Spain arrests Al-Jazeera reporter
From CNN Madrid Bureau Chief Al Goodman
MADRID, Spain (CNN) -- Police have arrested a correspondent for Qatar-based Al-Jazeera TV at his home in southern Spain accusing him of having links to the al Qaeda terrorist group.
Authorities believe that Tayseer Allouni -- who interviewed al Qaeda leader Osama bin Laden nearly two years ago -- provided support for two suspected members of the group, a Spanish court official told CNN.
Allouni is expected to appear in Madrid's National Court on Monday, the official said.
The arrest warrant was issued by Judge Baltasar Garzon, who has been leading the investigation in Spain into alleged members of al Qaeda and other militant Islamic groups, Allouni's wife Fatima Hamed Layasi told CNN.
The warrant accuses Allouni of having links to "important members" of al Qaeda and using his status as a journalist to get an interview with Osama bin Laden in October 2001, Hamed Layasi said in an telephone interview from her home in Granada, where the arrest took place.
Authorities believe Allouni provided support for Imad Eddin Barakat Yarkas, alias Abu Dahdah, who was arrested on November 13, 2001, and is thought to have been an al Qaeda ringleader in Spain, the court official said.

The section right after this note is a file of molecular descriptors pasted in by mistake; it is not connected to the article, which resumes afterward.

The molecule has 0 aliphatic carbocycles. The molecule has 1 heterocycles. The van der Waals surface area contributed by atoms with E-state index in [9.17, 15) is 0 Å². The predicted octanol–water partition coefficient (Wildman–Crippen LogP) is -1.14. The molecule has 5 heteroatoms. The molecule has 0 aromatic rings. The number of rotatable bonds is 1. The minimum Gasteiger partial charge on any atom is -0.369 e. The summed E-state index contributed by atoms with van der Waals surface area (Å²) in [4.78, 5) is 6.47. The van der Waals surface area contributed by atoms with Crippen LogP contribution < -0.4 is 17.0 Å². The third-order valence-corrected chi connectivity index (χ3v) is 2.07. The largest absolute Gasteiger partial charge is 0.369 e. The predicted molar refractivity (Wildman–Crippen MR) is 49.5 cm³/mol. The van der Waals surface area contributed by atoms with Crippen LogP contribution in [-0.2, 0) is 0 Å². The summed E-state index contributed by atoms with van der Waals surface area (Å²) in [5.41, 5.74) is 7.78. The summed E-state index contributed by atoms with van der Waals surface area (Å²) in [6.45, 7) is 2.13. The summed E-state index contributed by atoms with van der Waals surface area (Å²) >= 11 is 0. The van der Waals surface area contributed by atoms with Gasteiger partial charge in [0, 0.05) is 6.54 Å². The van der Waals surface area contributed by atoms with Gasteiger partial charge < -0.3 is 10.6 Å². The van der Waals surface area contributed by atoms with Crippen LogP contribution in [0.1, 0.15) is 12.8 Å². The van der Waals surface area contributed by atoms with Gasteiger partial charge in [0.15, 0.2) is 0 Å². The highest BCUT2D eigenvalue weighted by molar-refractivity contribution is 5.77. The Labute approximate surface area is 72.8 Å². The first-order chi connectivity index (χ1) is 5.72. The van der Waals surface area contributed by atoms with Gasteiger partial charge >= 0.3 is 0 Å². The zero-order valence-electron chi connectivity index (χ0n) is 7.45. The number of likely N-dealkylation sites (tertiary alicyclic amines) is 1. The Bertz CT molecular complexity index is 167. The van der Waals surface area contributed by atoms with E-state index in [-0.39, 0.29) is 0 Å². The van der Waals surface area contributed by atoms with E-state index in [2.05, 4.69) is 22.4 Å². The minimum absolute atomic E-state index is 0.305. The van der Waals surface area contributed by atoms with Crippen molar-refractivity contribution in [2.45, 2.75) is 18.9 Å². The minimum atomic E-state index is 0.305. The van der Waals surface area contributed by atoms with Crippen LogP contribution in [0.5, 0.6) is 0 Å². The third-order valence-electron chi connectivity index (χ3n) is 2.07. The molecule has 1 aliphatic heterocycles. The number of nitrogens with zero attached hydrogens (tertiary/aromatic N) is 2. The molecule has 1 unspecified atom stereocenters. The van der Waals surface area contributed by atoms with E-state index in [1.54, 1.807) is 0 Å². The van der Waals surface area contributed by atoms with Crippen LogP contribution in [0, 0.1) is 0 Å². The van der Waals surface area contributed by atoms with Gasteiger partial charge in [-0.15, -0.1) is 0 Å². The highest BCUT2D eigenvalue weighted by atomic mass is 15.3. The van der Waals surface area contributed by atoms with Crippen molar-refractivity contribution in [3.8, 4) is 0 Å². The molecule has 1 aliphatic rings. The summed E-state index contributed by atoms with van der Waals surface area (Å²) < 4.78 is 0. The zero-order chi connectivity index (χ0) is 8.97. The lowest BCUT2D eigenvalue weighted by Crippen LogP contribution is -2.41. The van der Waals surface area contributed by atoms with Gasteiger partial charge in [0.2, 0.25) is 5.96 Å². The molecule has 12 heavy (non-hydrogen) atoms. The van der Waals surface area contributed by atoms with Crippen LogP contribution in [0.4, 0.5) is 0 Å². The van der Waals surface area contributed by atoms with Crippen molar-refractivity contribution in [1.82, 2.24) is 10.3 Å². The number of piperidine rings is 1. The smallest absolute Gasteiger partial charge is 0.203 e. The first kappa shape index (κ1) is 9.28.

Allouni is also suspected of providing aid to Mohamed Bahiah, alias Abu Kalhed, a suspected al Qaeda fugitive thought to be in Afghanistan, the official said.
Several dozen suspected Islamic terrorists have been detained in Spain since the September 11, 2001 attacks, and some have been linked to that attack. Others have been released on bail or for lack of evidence. No one has gone to trial.
"A group of police came with a judicial order at noon today and searched the home," for about three hours while Allouni was present, before taking him away, Hamed Layasi said.
Asked if the charges were true, Hamed Layasi said, "Surely it is not so."
She said she would soon hire a lawyer to defend her husband.
Hamed Layasi said the warrant says that Allouni "took advantage of his status as a journalist to get an interview on October 7, 2001 with Osama bin Laden, where bin Laden called for a holy war."
Police took several books and newspapers in Arabic and two computers -- one belonging to Allouni's son and the other belonging to a production company that Hamed Layasi identified as Andalusia Directo, which she said provides programming to Al-Jazeera.
Since the September 11 attacks, Al-Jazeera has aired numerous video and audio recordings purported by have been made by bin Laden.